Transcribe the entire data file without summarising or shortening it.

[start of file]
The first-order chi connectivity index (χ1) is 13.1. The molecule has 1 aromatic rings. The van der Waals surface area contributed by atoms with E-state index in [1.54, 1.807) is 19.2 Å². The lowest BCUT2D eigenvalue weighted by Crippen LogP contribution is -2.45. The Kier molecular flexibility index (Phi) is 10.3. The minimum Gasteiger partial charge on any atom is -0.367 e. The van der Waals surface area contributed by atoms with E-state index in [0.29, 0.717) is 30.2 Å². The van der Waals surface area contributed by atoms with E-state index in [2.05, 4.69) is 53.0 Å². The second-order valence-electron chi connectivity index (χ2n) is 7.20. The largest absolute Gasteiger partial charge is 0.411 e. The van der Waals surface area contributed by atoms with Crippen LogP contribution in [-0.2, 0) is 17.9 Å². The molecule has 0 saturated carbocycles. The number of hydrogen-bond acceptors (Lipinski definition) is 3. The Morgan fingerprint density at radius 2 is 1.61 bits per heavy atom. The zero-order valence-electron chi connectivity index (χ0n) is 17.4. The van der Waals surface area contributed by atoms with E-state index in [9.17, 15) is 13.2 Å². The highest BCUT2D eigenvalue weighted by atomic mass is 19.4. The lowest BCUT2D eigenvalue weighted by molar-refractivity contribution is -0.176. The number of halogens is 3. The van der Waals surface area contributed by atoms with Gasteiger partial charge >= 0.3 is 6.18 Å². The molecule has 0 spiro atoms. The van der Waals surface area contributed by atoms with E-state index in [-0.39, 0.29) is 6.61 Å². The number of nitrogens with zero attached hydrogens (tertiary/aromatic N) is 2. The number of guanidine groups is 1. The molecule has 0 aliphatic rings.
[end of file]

The first-order chi connectivity index (χ1) is 13.1. The molecule has 1 aromatic rings. The van der Waals surface area contributed by atoms with E-state index in [1.54, 1.807) is 19.2 Å². The lowest BCUT2D eigenvalue weighted by Crippen LogP contribution is -2.45. The Kier molecular flexibility index (Phi) is 10.3. The minimum Gasteiger partial charge on any atom is -0.367 e. The van der Waals surface area contributed by atoms with E-state index in [0.29, 0.717) is 30.2 Å². The van der Waals surface area contributed by atoms with E-state index in [2.05, 4.69) is 53.0 Å². The second-order valence-electron chi connectivity index (χ2n) is 7.20. The largest absolute Gasteiger partial charge is 0.411 e. The van der Waals surface area contributed by atoms with Crippen LogP contribution in [-0.2, 0) is 17.9 Å². The molecule has 0 saturated carbocycles. The number of hydrogen-bond acceptors (Lipinski definition) is 3. The Morgan fingerprint density at radius 2 is 1.61 bits per heavy atom. The zero-order valence-electron chi connectivity index (χ0n) is 17.4. The van der Waals surface area contributed by atoms with E-state index in [9.17, 15) is 13.2 Å². The highest BCUT2D eigenvalue weighted by atomic mass is 19.4. The lowest BCUT2D eigenvalue weighted by molar-refractivity contribution is -0.176. The number of halogens is 3. The van der Waals surface area contributed by atoms with Gasteiger partial charge >= 0.3 is 6.18 Å². The molecule has 0 spiro atoms. The van der Waals surface area contributed by atoms with E-state index in [-0.39, 0.29) is 6.61 Å². The number of nitrogens with zero attached hydrogens (tertiary/aromatic N) is 2. The number of guanidine groups is 1. The molecule has 0 aliphatic rings.